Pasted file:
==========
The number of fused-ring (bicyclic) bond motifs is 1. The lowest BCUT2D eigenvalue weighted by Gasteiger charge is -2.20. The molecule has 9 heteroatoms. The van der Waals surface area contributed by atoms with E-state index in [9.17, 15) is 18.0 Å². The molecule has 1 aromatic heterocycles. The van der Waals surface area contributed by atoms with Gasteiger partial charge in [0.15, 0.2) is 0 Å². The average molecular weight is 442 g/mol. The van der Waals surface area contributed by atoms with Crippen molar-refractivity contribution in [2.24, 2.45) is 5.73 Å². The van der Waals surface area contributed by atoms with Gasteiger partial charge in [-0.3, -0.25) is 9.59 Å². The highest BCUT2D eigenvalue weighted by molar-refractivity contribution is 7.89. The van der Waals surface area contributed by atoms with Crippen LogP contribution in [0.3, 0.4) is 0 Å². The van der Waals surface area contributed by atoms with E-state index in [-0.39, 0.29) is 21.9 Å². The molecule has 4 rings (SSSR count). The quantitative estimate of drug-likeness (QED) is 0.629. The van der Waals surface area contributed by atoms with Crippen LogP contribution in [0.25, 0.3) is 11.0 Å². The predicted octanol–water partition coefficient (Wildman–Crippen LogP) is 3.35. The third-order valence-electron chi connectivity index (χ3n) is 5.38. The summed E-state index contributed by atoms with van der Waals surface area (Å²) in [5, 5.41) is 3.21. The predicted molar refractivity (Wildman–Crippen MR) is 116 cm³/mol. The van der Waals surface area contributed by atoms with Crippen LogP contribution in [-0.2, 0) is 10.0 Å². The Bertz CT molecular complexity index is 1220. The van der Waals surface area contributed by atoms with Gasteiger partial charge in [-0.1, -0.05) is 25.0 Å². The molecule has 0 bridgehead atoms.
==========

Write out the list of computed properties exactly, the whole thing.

The number of fused-ring (bicyclic) bond motifs is 1. The lowest BCUT2D eigenvalue weighted by Gasteiger charge is -2.20. The molecule has 9 heteroatoms. The van der Waals surface area contributed by atoms with E-state index in [9.17, 15) is 18.0 Å². The molecule has 1 aromatic heterocycles. The van der Waals surface area contributed by atoms with Gasteiger partial charge in [0.15, 0.2) is 0 Å². The average molecular weight is 442 g/mol. The van der Waals surface area contributed by atoms with Crippen molar-refractivity contribution in [2.24, 2.45) is 5.73 Å². The van der Waals surface area contributed by atoms with Gasteiger partial charge in [-0.3, -0.25) is 9.59 Å². The highest BCUT2D eigenvalue weighted by molar-refractivity contribution is 7.89. The van der Waals surface area contributed by atoms with Crippen LogP contribution in [0.3, 0.4) is 0 Å². The van der Waals surface area contributed by atoms with E-state index in [-0.39, 0.29) is 21.9 Å². The molecule has 4 rings (SSSR count). The quantitative estimate of drug-likeness (QED) is 0.629. The van der Waals surface area contributed by atoms with Crippen LogP contribution in [0.25, 0.3) is 11.0 Å². The predicted octanol–water partition coefficient (Wildman–Crippen LogP) is 3.35. The third-order valence-electron chi connectivity index (χ3n) is 5.38. The summed E-state index contributed by atoms with van der Waals surface area (Å²) in [5, 5.41) is 3.21. The predicted molar refractivity (Wildman–Crippen MR) is 116 cm³/mol. The van der Waals surface area contributed by atoms with Crippen LogP contribution in [-0.2, 0) is 10.0 Å². The Bertz CT molecular complexity index is 1220. The van der Waals surface area contributed by atoms with Gasteiger partial charge in [-0.1, -0.05) is 25.0 Å². The molecule has 0 bridgehead atoms.